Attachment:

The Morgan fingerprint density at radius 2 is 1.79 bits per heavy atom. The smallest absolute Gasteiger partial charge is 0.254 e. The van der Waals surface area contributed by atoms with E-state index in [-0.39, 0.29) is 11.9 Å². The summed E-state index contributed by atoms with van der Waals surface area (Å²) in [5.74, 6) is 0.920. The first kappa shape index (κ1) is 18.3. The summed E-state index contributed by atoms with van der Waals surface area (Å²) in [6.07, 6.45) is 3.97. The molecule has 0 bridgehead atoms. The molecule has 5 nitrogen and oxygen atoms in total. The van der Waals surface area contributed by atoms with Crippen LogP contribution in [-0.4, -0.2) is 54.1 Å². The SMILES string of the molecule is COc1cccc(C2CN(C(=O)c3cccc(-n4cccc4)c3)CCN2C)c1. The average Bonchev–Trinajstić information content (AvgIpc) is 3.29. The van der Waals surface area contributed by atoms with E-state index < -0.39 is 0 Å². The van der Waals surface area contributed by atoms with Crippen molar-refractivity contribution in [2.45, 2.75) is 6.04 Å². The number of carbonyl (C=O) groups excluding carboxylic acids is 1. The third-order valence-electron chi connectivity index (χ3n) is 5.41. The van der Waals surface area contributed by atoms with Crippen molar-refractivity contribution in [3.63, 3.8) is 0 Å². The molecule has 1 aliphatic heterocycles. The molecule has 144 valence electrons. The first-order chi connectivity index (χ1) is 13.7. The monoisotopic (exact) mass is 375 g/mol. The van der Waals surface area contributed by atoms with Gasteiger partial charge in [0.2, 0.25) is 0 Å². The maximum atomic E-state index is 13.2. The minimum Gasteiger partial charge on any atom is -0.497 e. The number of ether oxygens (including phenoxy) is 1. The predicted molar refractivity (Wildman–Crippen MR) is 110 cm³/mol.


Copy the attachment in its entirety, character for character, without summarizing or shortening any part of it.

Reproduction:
The Morgan fingerprint density at radius 2 is 1.79 bits per heavy atom. The smallest absolute Gasteiger partial charge is 0.254 e. The van der Waals surface area contributed by atoms with E-state index in [-0.39, 0.29) is 11.9 Å². The summed E-state index contributed by atoms with van der Waals surface area (Å²) in [5.74, 6) is 0.920. The first kappa shape index (κ1) is 18.3. The summed E-state index contributed by atoms with van der Waals surface area (Å²) in [6.07, 6.45) is 3.97. The molecule has 0 bridgehead atoms. The molecule has 5 nitrogen and oxygen atoms in total. The van der Waals surface area contributed by atoms with Crippen LogP contribution in [-0.4, -0.2) is 54.1 Å². The SMILES string of the molecule is COc1cccc(C2CN(C(=O)c3cccc(-n4cccc4)c3)CCN2C)c1. The average Bonchev–Trinajstić information content (AvgIpc) is 3.29. The van der Waals surface area contributed by atoms with E-state index < -0.39 is 0 Å². The van der Waals surface area contributed by atoms with Crippen molar-refractivity contribution in [2.45, 2.75) is 6.04 Å². The number of carbonyl (C=O) groups excluding carboxylic acids is 1. The third-order valence-electron chi connectivity index (χ3n) is 5.41. The van der Waals surface area contributed by atoms with Crippen molar-refractivity contribution in [3.63, 3.8) is 0 Å². The molecule has 1 aliphatic heterocycles. The molecule has 144 valence electrons. The first-order chi connectivity index (χ1) is 13.7. The monoisotopic (exact) mass is 375 g/mol. The van der Waals surface area contributed by atoms with Gasteiger partial charge in [0.2, 0.25) is 0 Å². The maximum atomic E-state index is 13.2. The minimum Gasteiger partial charge on any atom is -0.497 e. The number of ether oxygens (including phenoxy) is 1. The predicted molar refractivity (Wildman–Crippen MR) is 110 cm³/mol.